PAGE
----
Somewhat quietly, Obamacare enrollment hit 4 million this week. Now, it’s certainly true—as critics have noted—that enrollees aren’t the same thing as people who will continue to stay with their plan for a full year. If an enrollee encounters an unexpected expense of replacing a head gasket or something like that, he might skip a payment. But even so, 4 million’s a more-than-respectable number.
Also rather quietly this week, a new tracking poll from the Kaiser Family Foundation showed support for repeal of Obamacare down to 31 percent. As Jay Bookman noted in the Atlanta Journal-Constitution, overall the poll wasn’t something the president would exactly brag about, but it did represent noticeable change, especially among independents, 57 percent of whom now support the law.
That 31 percent number made me sit up straight for one reason. The percent of Americans who identify themselves as conservative is, lately, about 38 percent, says Gallup. So 31 percent is getting down there. And consider this: As of mid-December 2013, the percentage of Americans who favored repeal was 52.3 percent in a Real Clear Politics average of numerous polls. The Affordable Care Act may not be as popular as Twelve Years a Slave, but it’s not The Lone Ranger anymore either.
I would think there’s a direct correlation between these two sets of facts, no? The more people go to the web site and see that they can get insurance at a decent price (in most cases), the more they tell their co-workers and neighbors that doing so wasn’t the horror show they expected. The more people learn about some of the law’s benefits, the more opposition to it softens.
There are still a few more things the American people need to learn about the law, though, and it’s up to the Democrats to tell them, and I’m going to bang on about this until I see some action. As I wrote Wednesday, Governor Rick Perry has said no to $9 billion in free money. Texas is the largest state in the union that hasn’t accepted the Medicaid expansion money, so that’s the biggest figure, but the figures are significant in relation to the population and budget in every single state.
These figures are from a Commonwealth Foundation report from three months ago. Florida is saying no to $9.6 billion, Georgia to $4.9 billion, North Carolina to $5.7 billion. Wisconsin is passing on $1.75 billion, Virginia on $2.15 billion, and Pennsylvania on $5.5 billion (although Pennsylvania is considering the opt-in). And this report’s figure for Texas is actually $9.6 billion.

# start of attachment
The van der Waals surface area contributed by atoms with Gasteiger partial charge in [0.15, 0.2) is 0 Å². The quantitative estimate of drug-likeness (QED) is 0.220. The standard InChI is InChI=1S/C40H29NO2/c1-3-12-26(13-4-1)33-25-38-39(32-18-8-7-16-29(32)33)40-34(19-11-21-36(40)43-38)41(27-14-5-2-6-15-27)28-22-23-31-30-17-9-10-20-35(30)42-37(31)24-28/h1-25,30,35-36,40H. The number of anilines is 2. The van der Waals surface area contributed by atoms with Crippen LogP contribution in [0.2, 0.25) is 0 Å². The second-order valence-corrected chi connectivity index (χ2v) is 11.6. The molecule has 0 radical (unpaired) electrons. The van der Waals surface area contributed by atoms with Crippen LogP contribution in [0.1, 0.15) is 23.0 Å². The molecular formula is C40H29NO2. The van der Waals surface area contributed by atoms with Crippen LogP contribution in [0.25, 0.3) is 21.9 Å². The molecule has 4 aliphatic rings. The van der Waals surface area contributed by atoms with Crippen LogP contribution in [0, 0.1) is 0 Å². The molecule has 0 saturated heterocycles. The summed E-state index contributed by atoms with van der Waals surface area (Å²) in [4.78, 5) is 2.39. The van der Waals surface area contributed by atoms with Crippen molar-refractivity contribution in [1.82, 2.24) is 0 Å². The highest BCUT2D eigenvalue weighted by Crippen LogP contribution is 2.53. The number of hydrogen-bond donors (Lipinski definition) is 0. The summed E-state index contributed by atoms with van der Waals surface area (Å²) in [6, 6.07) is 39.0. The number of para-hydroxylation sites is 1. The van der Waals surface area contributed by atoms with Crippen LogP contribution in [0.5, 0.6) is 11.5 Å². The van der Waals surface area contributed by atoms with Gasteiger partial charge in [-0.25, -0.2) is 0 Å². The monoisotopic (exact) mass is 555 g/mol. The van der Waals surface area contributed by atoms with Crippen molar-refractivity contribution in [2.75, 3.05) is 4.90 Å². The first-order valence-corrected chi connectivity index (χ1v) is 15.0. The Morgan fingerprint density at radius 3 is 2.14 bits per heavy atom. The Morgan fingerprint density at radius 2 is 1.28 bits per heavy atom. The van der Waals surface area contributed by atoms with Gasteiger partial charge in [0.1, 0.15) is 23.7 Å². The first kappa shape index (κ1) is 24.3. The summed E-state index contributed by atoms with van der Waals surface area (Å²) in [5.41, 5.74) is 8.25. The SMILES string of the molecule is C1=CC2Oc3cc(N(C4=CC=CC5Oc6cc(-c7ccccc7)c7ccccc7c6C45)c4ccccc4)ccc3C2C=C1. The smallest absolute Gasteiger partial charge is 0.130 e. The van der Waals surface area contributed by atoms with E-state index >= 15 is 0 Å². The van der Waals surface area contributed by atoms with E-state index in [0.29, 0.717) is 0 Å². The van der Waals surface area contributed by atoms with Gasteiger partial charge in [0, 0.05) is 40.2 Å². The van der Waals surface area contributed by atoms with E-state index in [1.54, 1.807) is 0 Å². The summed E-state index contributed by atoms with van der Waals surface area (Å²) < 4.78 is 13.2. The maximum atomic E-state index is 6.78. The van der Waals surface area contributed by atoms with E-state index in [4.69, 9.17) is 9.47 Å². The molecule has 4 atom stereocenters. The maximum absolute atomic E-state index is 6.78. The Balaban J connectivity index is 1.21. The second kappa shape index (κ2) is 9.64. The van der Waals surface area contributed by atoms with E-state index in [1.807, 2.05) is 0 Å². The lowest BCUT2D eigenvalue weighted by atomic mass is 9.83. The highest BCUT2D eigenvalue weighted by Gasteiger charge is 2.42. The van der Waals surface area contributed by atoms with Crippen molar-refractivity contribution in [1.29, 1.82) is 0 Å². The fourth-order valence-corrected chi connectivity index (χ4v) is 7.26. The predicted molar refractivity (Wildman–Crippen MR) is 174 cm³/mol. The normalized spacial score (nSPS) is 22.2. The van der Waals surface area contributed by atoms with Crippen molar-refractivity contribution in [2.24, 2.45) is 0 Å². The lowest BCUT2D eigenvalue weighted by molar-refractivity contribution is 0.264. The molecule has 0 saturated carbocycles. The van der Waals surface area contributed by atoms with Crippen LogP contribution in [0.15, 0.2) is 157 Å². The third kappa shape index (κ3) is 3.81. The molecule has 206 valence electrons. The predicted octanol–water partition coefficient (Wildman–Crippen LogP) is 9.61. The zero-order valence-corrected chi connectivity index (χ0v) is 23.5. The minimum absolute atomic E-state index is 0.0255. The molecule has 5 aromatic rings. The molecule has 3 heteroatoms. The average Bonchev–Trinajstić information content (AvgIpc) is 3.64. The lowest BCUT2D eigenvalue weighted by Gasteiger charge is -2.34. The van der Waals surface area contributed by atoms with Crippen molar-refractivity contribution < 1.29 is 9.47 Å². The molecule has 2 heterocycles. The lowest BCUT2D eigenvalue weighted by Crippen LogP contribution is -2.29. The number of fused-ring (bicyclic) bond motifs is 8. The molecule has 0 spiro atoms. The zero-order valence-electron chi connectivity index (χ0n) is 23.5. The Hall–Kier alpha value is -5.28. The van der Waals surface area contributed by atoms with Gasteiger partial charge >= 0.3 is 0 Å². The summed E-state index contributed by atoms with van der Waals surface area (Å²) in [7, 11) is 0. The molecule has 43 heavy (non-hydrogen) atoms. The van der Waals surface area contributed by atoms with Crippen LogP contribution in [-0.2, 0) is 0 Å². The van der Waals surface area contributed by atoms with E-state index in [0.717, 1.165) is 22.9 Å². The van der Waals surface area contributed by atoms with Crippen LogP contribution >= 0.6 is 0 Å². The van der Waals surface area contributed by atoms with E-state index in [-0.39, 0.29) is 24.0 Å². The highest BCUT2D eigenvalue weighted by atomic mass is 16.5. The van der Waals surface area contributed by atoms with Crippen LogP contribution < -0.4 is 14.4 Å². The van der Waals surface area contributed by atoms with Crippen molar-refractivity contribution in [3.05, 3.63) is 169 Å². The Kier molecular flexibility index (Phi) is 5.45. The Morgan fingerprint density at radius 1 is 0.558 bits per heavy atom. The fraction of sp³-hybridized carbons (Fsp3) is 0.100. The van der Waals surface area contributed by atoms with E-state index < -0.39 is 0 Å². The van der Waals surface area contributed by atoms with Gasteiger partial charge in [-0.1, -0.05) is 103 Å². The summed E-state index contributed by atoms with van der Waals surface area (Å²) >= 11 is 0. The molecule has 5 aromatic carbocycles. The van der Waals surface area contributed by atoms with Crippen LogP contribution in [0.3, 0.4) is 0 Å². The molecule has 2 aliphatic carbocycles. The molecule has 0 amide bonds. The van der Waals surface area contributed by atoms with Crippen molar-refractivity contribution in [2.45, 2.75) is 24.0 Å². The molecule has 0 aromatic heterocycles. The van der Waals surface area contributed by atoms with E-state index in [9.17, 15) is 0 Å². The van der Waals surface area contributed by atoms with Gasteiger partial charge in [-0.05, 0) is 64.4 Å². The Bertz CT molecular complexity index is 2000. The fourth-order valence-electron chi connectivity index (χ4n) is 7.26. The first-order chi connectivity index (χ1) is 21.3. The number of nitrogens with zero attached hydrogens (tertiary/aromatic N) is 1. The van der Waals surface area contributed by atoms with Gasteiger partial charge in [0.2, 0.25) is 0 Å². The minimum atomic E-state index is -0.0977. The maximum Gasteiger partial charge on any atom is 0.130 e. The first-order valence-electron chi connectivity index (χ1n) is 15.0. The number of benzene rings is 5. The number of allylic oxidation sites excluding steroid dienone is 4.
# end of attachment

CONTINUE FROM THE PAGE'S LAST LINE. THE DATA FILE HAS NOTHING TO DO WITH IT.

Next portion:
You know how states clamor for federal highway money? Well, as Commonwealth points out, in every one of these cases, the Medicaid money is more—at least double, typically, and sometimes far more—than what these states get in highway money. And yet they say they don’t want it. They say that over time, they’re going to be on the hook for vast expenditures they can’t afford, or they fret publicly that Washington might change the formula. They’re both bogus arguments.
The federal government is paying 100 percent of states’ expansion costs through 2016 and no less than 90 percent thereafter on a permanent basis. It’s a sweet deal. But okay, what about that (up to) 10 percent that states are going to have to start paying? Ten percent doesn’t sound like a lot, but in dollar terms, isn’t that real money?
The answer is, not really, in most cases. This gets complicated and involves a category of spending by the states for something called “uncompensated care,” which is just what it sounds like—health care provided for free to poor people. State and local governments typically pitch in now on uncompensated care. But as the Center on Budget and Policy Priorities explains in a 2012 report: “The Medicaid expansion will reduce state and local government costs for uncompensated care and other services they provide to the uninsured, which will offset at least some—and in a number of states, possibly all or more than all—of the modest increase in state Medicaid costs.” Overall, the health-care consulting firm The Lewin Group estimates a minimal increase in states’ spending obligations, around 1 or 2 percent, depending on the state.
As for the argument that some GOP governors make that they fear Washington might change the formula...well, that’s straight from Orwell or Kafka. That is: Barack Obama isn’t going to change any formula. President Hillary Clinton wouldn’t be changing any formula. A Democratically controlled Congress won’t be changing any formulas. Only Republican presidents and congresses would do that. In other words, these Republican governors are saying—yeah, the deal looks fine now, but my party might take over, and then I’d be really screwed!
The ACA is here to stay. It’s not going to be struck down. It’s not going to be repealed. That would require a Republican president and 60 GOP senators and a solid GOP House majority, and the odds are strongly against the emergence of such a confluence. It’s going to exist. And inevitably, it’s going to grow. And more and more people are going to get used to it and learn to live with it. And over time, the people in states like Texas and Georgia and Wisconsin are going to see that people in nearby states that took the money are in fact pretty happy with their situations.
It’s only a matter of time before these resistant governors and state legislatures start caving. Democrats have it in their power to help hasten that timetable by making this an issue. They have to have the courage not to wilt or get the vapors whenever a right-winger invokes the evil gummint or the hated Kenyan. Democrats say they’ve waited decades for this moment. Well, it’s here. Now’s not the time to run away from the fight.